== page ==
Advantageously, precise and complex filtering can be achieved for numerous applications using a relatively simple filter device. A further advantage is that by processing focused wavelength bands having a separation of tens of microns, a compact, practical device of only a few inches can be constructed.
Additional advantages will be apparent to persons of skill in the art from the detailed description of preferred embodiments together with the following drawings which illustrate preferred embodiments by example only:
FIG. 1 is a schematic illustration of a double pass grating in Littrow configuration for use in accordance with the present invention;
FIG. 2 is a simplified schematic of a double pass grating in Metcalfe configuration using a non-continuous mirror at the focal plane for wavelength selection;
FIG. 3a is a graphic simulation of the intensity response vs. wavelength from the embodiment of FIG. 2;
FIG. 3b is a graph of experimental results of the configuration of FIG. 2;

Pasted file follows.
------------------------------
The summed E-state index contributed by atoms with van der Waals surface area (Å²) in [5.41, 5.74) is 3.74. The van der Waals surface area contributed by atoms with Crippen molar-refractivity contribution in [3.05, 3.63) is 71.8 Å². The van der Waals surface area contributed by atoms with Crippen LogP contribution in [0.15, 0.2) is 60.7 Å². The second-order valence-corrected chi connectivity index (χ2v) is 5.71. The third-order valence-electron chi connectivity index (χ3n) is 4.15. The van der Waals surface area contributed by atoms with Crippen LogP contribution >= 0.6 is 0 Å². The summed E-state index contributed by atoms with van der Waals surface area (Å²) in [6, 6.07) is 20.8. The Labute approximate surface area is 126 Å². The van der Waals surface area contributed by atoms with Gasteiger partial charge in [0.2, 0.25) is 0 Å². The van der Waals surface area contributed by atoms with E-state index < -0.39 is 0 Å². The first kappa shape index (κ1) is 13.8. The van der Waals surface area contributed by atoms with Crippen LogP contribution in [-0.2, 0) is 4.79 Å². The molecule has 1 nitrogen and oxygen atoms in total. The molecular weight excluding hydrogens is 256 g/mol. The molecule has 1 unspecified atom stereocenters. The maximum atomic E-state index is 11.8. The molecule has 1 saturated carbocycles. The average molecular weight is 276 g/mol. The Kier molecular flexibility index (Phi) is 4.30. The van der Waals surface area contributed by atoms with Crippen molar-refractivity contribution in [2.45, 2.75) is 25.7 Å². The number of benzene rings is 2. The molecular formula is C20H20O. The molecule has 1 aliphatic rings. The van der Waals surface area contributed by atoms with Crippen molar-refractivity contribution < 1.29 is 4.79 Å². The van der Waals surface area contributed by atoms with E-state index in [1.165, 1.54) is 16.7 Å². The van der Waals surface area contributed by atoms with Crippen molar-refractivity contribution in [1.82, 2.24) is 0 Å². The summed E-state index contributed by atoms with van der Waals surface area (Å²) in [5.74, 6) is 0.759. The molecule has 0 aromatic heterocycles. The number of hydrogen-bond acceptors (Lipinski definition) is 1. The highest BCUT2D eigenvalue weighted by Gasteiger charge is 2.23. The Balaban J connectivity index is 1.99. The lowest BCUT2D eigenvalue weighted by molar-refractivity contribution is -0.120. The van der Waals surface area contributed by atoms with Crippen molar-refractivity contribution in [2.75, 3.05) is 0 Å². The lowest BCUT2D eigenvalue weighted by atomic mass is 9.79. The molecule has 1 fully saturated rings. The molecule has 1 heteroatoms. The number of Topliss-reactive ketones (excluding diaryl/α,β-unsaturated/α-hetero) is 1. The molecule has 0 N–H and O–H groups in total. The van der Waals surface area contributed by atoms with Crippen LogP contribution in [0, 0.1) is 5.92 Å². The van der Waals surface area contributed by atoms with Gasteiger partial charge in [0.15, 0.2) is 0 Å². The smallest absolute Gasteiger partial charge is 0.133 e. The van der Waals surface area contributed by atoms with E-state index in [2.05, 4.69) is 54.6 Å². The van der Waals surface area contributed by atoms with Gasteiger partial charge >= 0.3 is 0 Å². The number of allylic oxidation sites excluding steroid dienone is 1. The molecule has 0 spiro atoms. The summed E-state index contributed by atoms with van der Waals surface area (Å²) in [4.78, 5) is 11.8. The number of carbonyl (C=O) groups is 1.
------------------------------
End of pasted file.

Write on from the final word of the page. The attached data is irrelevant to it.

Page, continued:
FIG. 3c is a enlarged view of a portion of the graph of FIG. 3b;
FIG. 4 is a cross-sectional view of a wavelength selective mirror having v-grooves for redirecting rejected wavelength bands;
FIG. 5a is a graphic illustration of an irregular filter response;
FIG. 5b is a schematic illustration of a masked mirror to produce the filter response of FIG. 5a;
FIG. 6a is a graphic illustration of a filter response;
FIG. 6b is a schematic illustration of a masked mirror to produce the filter response of FIG. 6a;
FIG. 6c is a graphic illustration of an improved filter response over FIG. 6a;
FIG. 6d is a schematic illustration of a masked mirror to produce the filter response of FIG. 6c;